I work at XCHC (The Exchange), a creative coworking space in Christchurch. I love it here because I’m part of a community of artists, designers and makers who are super supportive and fun – there’s always someone to bounce creative ideas around with. My studio space is generally a mess with piles of wool everywhere, but I’m working on keeping it tidier!



Your favourite feedback from a customer:
“These felt slippers are like wrapping my feet in little blue clouds… but warm!” What more could you want in a slipper?!

Recommend an album:
Mary Gauthier’s latest album Rifles and Rosary Beads. She co-wrote the songs with U.S. War veterans and their families, and every song is unique, personal and deeply moving.

What are you reading now?
I’m reading The Invisible Library by Genevieve Cogman. It’s a detective-mystery-adventure set in alternate realities with an invisible library holding them all together… It’s a really fun read!

A favourite quote:
“You can’t use up creativity. The more you use, the more you have.” Maya Angelou. So true.


What would your advice be for those starting out in a crafty business?
Spend time making sure you’ve got a quality, well-crafted product before selling it. Make time to play and experiment to keep the creative juices flowing. And just do it!

What was the last handmade item you bought and what attracted you to it?
I bought a set of cards from a local illustrator at the last Maker’s Market. I’m a bit old fashioned and I still send letters to my friends, so I’m always looking out for cute, locally made cards to top up my supply.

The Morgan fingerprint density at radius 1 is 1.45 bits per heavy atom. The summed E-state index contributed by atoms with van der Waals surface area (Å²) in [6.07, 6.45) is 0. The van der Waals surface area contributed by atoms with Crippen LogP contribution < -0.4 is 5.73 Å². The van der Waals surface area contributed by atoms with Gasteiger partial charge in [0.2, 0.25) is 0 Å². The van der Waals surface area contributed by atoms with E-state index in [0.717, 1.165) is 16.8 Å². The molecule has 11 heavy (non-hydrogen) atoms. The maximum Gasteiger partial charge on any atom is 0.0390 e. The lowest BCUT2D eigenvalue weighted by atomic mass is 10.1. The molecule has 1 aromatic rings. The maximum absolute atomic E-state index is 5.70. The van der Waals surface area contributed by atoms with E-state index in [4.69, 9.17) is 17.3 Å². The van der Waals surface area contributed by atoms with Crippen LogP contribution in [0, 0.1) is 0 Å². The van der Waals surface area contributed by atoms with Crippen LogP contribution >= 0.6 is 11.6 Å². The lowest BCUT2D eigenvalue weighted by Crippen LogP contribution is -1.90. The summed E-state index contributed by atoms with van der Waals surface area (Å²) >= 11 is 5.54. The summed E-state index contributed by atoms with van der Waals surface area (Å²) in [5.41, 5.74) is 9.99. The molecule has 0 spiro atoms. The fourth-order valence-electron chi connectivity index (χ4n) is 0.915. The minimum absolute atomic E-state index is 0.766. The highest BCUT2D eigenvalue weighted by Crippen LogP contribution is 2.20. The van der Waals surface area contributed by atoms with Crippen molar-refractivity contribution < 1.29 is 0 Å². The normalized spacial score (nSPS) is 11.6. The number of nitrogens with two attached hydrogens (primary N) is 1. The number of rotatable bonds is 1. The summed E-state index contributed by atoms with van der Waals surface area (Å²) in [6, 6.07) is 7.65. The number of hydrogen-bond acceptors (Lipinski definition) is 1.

What’s in store for the rest of 2018?
I’m looking forward to teaching more – I’m running a beginners’ felt making workshop in a couple of weeks time, and I’m planning slipper and hat making workshops for later in the year. I’m also working on some larger scale felt artworks, and I’m continuing my own learning with an online course on surface design. I want to keep growing my creative practice and inspiring others to create. And making beautiful felted things to sell on felt! It’s going to be a busy year!


Simone tells us she’ll be at the awesome Arts Centre Midwinter Carnival Market on the 24 and 25 August, so pop by and say hello! She’s also running a beginners’ felting workshop on 18 August at XCHC, but that’s booked out already – so you’ll need to pester her if you’d like her to run another one. 😉

Prize draw! Special offer!

Simone has very kindly offered two sweet prizes, so that two lucky Felt readers can win felt with Felt this fortnight! Up for grabs are these gorgeous merino felt cuffs in a cute zebra stripe and a stylish black/brown stone-texture (see below). Both are made from merino wool with vintage buttons. The zebra cuff is a size small (to fit a wrist measurement of 16cm) and the stone-texture cuff is a large (wrist measurement 20cm).

If you would like to be in to win a gorgeous Wild Felt cuff, let us know in the comments section what you enjoyed reading about Simone’s story and her beautiful creations, and which cuff you’d love to wear! The draw closes at 5pm on Monday 20 August and is open to New Zealand residents only.

As if that wasn’t enough, you can also get a 15% discount in Simone’s Wild Felt shop for the next month! To get this great deal make sure you enter the code BEWILD15 in the voucher code field at step 4 of checkout. Thanks Simone!


7 thoughts on “A feeling for fibre: stepping into a livelihood in textiles

  1. Love your mahi! It so cool that you share your knowledge through workshops. All the best, Monique

    Both cuffs are gorgeous but my fav would be the stone

  2. I enjoy reading these and loved Simone’s smiley passion. The part of the article that resonated most for me was the “What inspires you? – Other creative people.” and I guess that’s why I so enjoy reading these blogs about the makers.
    I love the stone wrist band.